When it was suggested I see “Cabin in the Woods” I was less than enthused. Oh god, another mindless slasher film with nothing other than shock value. Boy, was I wrong.
A group of college students reminiscent of the gang from Scooby-Doo leave to spend a weekend partying at a relative’s vacation home when things go terribly wrong. Are they living a nightmare, or is someone outside controlling the situation?
This movie is surprising. Not only does it take the horror genre in a different direction, but it doesn’t take itself too seriously. The film is directed by Drew Goddard, but writer Joss Whedon’s fingerprints are all over it in the best way. The script is very self-aware and the victims are smarter than your standard fare. Witty repertoire bounces between dismemberments.
Typically I’m not a fan of slasher films – I prefer psychological horror. Maybe that’s why “Cabin in the Woods” worked for me. I don’t know if I’d buy it, but I’d definitely see it again.
Its hard for a foreign film to do well in the United States market. First they have to get a distribution agreement from a domestic organization, then rely on that distributor to market their film in such a way that it attracts cinemas and audiences. Writer-director-actor Stephen Chow managed to get a US release trifecta with “Shaolin Soccer” (2002), “Kung Fu Hustle” (2004), and “CJ7” (2008). Of these, “Kung Fu Hustle” was perhaps the biggest success, playing in nearly 3,000 screens across the united states.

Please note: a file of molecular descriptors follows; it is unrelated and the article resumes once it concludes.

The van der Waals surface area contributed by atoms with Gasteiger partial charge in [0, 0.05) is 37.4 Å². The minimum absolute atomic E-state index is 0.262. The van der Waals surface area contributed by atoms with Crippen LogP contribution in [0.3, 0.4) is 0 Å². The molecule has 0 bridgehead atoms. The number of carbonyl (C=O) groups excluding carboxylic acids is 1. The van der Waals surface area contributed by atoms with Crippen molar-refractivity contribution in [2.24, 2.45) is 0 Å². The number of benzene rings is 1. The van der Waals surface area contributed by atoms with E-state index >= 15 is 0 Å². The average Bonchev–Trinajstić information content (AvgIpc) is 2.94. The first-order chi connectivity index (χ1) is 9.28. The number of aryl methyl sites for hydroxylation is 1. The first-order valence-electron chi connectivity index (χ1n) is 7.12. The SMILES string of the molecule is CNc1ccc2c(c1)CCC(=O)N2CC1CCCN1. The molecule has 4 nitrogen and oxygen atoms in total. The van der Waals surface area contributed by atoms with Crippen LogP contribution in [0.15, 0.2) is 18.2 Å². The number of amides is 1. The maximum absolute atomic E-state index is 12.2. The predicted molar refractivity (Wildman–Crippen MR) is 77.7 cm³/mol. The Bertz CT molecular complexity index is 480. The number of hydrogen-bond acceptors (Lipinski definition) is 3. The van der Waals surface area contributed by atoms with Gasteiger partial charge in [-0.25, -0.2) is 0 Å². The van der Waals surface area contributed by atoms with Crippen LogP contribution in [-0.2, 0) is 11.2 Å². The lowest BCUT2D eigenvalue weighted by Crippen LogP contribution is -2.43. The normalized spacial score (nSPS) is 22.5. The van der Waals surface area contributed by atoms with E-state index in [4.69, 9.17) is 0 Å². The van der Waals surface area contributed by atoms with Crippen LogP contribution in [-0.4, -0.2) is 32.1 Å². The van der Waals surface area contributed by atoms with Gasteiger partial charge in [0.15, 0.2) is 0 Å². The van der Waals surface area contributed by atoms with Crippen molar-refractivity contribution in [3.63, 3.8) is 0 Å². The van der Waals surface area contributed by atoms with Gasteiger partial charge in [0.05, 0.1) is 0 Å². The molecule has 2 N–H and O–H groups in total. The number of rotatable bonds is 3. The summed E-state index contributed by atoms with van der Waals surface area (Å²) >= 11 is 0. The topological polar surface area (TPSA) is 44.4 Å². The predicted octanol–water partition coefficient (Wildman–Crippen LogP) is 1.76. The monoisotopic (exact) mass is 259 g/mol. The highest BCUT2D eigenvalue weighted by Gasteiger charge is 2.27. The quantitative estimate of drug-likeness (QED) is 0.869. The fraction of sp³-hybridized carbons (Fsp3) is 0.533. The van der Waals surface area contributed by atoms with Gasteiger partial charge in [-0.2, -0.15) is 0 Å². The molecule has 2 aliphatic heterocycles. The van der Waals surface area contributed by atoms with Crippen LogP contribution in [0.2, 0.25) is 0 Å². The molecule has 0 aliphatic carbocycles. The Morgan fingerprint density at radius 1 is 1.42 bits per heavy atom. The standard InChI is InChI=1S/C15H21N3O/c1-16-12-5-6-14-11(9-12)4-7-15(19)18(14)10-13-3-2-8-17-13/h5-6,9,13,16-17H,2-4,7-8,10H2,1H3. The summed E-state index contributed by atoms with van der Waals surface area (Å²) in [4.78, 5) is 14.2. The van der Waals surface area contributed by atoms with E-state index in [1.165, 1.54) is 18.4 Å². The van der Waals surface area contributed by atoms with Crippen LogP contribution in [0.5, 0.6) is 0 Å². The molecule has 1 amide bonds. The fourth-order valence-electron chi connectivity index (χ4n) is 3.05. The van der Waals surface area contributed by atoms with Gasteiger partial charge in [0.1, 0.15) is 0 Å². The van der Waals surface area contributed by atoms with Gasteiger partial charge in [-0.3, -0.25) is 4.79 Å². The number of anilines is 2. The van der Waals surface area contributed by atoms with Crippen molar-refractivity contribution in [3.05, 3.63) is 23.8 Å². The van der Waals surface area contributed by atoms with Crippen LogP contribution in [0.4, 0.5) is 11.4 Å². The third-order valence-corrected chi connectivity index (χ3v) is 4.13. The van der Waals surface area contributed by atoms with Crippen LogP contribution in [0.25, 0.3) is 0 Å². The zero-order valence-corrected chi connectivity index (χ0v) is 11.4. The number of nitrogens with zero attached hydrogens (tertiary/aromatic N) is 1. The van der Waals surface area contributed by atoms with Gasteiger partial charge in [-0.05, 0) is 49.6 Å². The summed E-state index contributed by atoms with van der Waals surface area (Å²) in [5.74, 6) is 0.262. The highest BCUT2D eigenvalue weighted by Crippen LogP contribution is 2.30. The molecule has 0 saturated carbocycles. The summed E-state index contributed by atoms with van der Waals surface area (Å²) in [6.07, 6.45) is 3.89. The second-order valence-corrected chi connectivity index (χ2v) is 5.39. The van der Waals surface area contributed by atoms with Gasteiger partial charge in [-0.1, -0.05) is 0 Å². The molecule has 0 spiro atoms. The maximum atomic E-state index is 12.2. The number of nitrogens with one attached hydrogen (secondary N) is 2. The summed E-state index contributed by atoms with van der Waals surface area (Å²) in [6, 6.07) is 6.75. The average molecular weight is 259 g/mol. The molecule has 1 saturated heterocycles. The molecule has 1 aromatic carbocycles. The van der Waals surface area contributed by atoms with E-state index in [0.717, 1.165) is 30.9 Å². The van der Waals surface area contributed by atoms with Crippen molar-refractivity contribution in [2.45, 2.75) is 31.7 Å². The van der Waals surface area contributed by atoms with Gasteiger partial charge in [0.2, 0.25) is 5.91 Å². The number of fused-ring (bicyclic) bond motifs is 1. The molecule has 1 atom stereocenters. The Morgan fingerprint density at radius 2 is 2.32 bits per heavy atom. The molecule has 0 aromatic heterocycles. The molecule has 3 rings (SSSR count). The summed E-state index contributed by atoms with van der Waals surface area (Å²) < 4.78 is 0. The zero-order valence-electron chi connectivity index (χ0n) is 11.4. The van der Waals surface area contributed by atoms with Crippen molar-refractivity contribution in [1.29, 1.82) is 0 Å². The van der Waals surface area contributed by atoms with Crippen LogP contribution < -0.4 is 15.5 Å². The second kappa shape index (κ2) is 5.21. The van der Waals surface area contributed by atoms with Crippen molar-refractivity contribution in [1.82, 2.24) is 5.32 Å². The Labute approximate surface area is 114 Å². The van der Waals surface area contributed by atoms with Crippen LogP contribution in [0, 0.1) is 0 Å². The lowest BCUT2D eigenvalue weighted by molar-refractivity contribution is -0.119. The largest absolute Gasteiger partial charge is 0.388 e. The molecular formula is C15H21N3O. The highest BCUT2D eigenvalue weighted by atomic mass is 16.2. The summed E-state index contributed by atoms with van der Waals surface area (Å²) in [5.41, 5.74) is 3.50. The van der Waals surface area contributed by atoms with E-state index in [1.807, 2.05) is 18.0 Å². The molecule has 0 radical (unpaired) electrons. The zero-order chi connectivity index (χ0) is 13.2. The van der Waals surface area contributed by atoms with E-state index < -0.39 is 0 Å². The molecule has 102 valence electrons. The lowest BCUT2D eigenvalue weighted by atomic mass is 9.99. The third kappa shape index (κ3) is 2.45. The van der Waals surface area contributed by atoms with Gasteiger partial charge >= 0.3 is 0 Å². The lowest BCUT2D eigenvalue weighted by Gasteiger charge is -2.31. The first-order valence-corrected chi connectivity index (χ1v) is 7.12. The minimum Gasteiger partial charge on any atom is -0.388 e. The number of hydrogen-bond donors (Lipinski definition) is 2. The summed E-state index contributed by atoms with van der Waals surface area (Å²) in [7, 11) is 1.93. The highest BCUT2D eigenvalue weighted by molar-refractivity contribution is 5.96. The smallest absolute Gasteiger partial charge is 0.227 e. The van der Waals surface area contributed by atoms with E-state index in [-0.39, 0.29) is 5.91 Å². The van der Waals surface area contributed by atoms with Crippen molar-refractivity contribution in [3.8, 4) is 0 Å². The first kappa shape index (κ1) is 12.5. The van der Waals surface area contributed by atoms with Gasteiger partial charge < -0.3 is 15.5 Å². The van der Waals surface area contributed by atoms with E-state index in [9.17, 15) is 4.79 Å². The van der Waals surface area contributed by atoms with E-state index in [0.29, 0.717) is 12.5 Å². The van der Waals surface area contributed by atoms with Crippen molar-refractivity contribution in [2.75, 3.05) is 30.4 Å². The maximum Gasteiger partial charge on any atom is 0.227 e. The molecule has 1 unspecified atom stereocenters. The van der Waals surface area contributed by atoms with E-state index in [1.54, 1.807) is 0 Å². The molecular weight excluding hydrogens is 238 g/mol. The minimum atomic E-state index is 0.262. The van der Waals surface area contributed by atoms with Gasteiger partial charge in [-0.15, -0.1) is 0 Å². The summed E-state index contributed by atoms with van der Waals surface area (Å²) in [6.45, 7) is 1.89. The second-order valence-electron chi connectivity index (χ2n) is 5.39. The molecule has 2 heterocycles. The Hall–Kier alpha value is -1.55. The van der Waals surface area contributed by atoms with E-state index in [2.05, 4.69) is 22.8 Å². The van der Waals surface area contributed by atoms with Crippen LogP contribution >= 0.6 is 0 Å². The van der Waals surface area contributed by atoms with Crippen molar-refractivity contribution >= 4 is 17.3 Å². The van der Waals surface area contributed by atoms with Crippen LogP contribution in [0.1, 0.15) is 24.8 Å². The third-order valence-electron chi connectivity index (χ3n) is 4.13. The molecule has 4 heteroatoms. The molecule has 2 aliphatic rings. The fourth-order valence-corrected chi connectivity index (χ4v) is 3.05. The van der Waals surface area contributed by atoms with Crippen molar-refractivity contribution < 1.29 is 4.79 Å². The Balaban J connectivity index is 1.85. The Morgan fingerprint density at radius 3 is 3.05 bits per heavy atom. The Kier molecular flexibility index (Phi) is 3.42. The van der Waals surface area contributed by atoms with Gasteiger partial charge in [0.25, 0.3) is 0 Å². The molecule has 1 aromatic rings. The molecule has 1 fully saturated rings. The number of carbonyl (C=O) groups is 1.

“Kung Fu Hustle” is a comedy, action movie, self reflection, and love story set in 1940s China. Chow delivers his message clearly and entertainingly, ensuring through his triple duties that focus is never lost. The cast is ever entertaining and believable, even in cartoon-like moments that pepper the film. The action is high-wire flying mixed with Bruce Lee inspired choreography. Of interest to American audiences are the references to a number of films including “Top Hat” (1935) and “The Shining” (1980) which add a deeper understanding to the feeling of a scene.
Whether you watch the dubbed or subtitled version, this film really demands your attention or you may lose your place. But stop and pay attention, you may just find yourself laughing and smiling at the realization that you’re not so different from Stephen Chow.